Curt Meine (who wrote one of the most important biographies of Aldo Leopold) in an essay titled, "Abbey in the Anthropocene" highlights his thoughts on the critiques of Abbey. Today, many note that Abbey focused on southwestern wilderness while staying out of touch with the ravages of Anthropocene environmental decline and environmental justice issues. Many of us who work on environmental issues in cities and suburbs sometimes have a hard time relating to Abbey due to his distance on the pressing issues in such settings, particularly since he was rather negative about cities overall. However, Meine provides interesting commentary that contemplates how Abbey would react to our current time. Would he applaud the progress that cities have made on important sustainability issues such as food and energy or would he stay critical as he tried to find refuge away from industrial tourists?

The easy titled, "Abbey Following His Own Truth" by Jack Loeffler, Abbey's good friend (and author of the biography, Adventures with Ed, A Portrait of Abbey), provides a new look on Abbey's ideas from the perspective of one of his closest associates. Loeffler has never been apologetic about Abbey's character or writing. Indeed, he has celebrated his unique voice and personality since his death. This essay provides important reflection on how his thoughts about Abbey have matured in the last twenty-five years. Loeffler notes that Abbey was the truest friend he ever had. Friendship is a recurring theme in Abbey's works and there is no doubt that Loeffler inspired Abbey's works. Nevertheless, Loeffler reflects that Abbey created new ways of thinking about the world that challenged conventional wisdom on everything from religion to the workings of nature and the human condition.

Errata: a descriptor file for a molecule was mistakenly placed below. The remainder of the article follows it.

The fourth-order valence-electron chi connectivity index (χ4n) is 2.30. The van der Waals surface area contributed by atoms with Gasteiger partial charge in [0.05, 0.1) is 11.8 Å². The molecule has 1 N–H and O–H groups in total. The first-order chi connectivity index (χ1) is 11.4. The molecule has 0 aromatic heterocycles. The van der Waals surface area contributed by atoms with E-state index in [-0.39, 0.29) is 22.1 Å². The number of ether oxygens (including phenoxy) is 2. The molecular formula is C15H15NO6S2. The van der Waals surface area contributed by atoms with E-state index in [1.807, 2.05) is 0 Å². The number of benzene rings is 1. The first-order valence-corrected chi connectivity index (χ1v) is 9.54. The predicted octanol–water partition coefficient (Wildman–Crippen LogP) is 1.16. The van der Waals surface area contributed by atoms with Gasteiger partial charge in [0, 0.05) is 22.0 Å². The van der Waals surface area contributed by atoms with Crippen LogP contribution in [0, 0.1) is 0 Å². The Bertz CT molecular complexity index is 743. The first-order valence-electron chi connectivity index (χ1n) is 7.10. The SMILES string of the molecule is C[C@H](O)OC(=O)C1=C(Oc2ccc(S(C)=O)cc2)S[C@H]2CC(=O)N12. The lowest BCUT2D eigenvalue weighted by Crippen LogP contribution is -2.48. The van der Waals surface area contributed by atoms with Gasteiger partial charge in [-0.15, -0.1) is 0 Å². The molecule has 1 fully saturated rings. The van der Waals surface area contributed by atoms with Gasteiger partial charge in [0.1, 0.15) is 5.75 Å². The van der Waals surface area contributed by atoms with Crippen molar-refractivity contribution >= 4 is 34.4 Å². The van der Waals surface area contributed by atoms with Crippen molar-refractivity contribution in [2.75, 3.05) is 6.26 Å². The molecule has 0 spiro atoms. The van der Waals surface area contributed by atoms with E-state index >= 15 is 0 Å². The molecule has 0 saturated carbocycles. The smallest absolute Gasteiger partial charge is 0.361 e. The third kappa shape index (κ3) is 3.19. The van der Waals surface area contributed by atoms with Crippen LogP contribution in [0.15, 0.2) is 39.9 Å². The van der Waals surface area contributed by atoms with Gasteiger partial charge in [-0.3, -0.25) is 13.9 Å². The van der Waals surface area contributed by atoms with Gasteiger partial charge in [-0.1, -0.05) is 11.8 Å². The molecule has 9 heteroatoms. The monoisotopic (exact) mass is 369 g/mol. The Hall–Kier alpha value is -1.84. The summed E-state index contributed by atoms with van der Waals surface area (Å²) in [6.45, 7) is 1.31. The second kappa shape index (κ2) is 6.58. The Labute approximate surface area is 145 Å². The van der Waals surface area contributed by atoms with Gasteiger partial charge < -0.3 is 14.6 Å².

But the essay that I found most important in the book is the masterful, "The Age of Abbey" by the book's editor, John A. Murray. Reading this essay was like having a cocktail on a roller coaster. Part F. Scott Fitzgerald, part Hunter Thompson, and part name dropping Drew Droege's Chloe, the essay provides a distinct look at life in the 1970's and 1980's in ways that reflect that era in strangely accurate tone and context. In the essay, we meet Warren Zevon, Hunter S. Thompson, and Barry Lopez. We also get perspectives on some of the great writers, artists, and thinkers of the era like John Haines and Andy Warhol. They all connect to Abbey and put his work in a temporal, social, and cultural context. That strange magical era of the 1970's and 1980's are long gone, but it comes alive in Murray's superlative essay.

Abbey in America is a wonderful book that reflects on Abbey's legacy twenty-five years after his death. The essays give us the opportunity to take a fresh look at Abbey's work and Murray created an important addition to the literature on the great writer.